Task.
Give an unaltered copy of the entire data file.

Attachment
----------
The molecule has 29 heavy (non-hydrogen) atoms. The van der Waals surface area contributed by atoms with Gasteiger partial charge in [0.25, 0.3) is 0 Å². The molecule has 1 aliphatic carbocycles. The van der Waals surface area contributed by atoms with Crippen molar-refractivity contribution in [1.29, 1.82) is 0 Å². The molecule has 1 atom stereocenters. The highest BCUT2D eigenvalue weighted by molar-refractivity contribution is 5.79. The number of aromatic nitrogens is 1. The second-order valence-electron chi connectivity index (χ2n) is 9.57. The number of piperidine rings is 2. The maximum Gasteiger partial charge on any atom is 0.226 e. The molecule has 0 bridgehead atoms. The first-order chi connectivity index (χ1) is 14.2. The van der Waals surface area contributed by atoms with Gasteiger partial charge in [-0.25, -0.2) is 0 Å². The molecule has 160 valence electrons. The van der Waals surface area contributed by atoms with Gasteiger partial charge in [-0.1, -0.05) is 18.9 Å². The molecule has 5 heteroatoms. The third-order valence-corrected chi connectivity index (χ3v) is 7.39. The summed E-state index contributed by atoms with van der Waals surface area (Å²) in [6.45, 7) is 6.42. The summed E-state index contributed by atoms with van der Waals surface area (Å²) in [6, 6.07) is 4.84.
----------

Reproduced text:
The molecule has 29 heavy (non-hydrogen) atoms. The van der Waals surface area contributed by atoms with Gasteiger partial charge in [0.25, 0.3) is 0 Å². The molecule has 1 aliphatic carbocycles. The van der Waals surface area contributed by atoms with Crippen molar-refractivity contribution in [1.29, 1.82) is 0 Å². The molecule has 1 atom stereocenters. The highest BCUT2D eigenvalue weighted by molar-refractivity contribution is 5.79. The number of aromatic nitrogens is 1. The second-order valence-electron chi connectivity index (χ2n) is 9.57. The number of piperidine rings is 2. The maximum Gasteiger partial charge on any atom is 0.226 e. The molecule has 0 bridgehead atoms. The first-order chi connectivity index (χ1) is 14.2. The van der Waals surface area contributed by atoms with Gasteiger partial charge in [-0.25, -0.2) is 0 Å². The molecule has 160 valence electrons. The van der Waals surface area contributed by atoms with Gasteiger partial charge in [-0.1, -0.05) is 18.9 Å². The molecule has 5 heteroatoms. The third-order valence-corrected chi connectivity index (χ3v) is 7.39. The summed E-state index contributed by atoms with van der Waals surface area (Å²) in [6.45, 7) is 6.42. The summed E-state index contributed by atoms with van der Waals surface area (Å²) in [6, 6.07) is 4.84.